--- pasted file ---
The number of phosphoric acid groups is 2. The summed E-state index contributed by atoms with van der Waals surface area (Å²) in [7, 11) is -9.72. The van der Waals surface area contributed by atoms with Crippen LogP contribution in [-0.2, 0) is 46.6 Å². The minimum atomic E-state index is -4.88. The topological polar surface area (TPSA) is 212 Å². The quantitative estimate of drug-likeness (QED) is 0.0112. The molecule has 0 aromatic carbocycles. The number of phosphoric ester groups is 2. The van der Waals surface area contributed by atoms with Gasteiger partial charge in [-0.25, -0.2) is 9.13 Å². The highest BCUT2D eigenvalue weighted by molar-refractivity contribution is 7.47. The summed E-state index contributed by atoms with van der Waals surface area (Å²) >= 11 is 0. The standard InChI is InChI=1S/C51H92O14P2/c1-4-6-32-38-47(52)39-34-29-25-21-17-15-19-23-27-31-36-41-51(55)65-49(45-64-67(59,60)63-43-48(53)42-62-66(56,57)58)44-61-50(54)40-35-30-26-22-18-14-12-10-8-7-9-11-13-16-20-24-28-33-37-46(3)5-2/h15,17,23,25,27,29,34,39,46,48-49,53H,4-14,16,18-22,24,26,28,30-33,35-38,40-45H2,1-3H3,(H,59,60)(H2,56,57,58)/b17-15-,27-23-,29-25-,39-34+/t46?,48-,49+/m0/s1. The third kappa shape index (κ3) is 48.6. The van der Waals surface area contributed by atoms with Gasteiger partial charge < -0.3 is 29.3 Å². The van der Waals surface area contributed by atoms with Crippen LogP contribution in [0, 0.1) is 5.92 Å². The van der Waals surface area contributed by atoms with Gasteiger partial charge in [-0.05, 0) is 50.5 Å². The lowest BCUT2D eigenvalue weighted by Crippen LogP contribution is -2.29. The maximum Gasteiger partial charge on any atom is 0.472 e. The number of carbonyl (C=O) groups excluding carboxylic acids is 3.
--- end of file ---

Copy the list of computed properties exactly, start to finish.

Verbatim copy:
The number of phosphoric acid groups is 2. The summed E-state index contributed by atoms with van der Waals surface area (Å²) in [7, 11) is -9.72. The van der Waals surface area contributed by atoms with Crippen LogP contribution in [-0.2, 0) is 46.6 Å². The minimum atomic E-state index is -4.88. The topological polar surface area (TPSA) is 212 Å². The quantitative estimate of drug-likeness (QED) is 0.0112. The molecule has 0 aromatic carbocycles. The number of phosphoric ester groups is 2. The van der Waals surface area contributed by atoms with Gasteiger partial charge in [-0.25, -0.2) is 9.13 Å². The highest BCUT2D eigenvalue weighted by molar-refractivity contribution is 7.47. The summed E-state index contributed by atoms with van der Waals surface area (Å²) >= 11 is 0. The standard InChI is InChI=1S/C51H92O14P2/c1-4-6-32-38-47(52)39-34-29-25-21-17-15-19-23-27-31-36-41-51(55)65-49(45-64-67(59,60)63-43-48(53)42-62-66(56,57)58)44-61-50(54)40-35-30-26-22-18-14-12-10-8-7-9-11-13-16-20-24-28-33-37-46(3)5-2/h15,17,23,25,27,29,34,39,46,48-49,53H,4-14,16,18-22,24,26,28,30-33,35-38,40-45H2,1-3H3,(H,59,60)(H2,56,57,58)/b17-15-,27-23-,29-25-,39-34+/t46?,48-,49+/m0/s1. The third kappa shape index (κ3) is 48.6. The van der Waals surface area contributed by atoms with Gasteiger partial charge < -0.3 is 29.3 Å². The van der Waals surface area contributed by atoms with Crippen LogP contribution in [0, 0.1) is 5.92 Å². The van der Waals surface area contributed by atoms with Gasteiger partial charge in [-0.05, 0) is 50.5 Å². The lowest BCUT2D eigenvalue weighted by Crippen LogP contribution is -2.29. The maximum Gasteiger partial charge on any atom is 0.472 e. The number of carbonyl (C=O) groups excluding carboxylic acids is 3.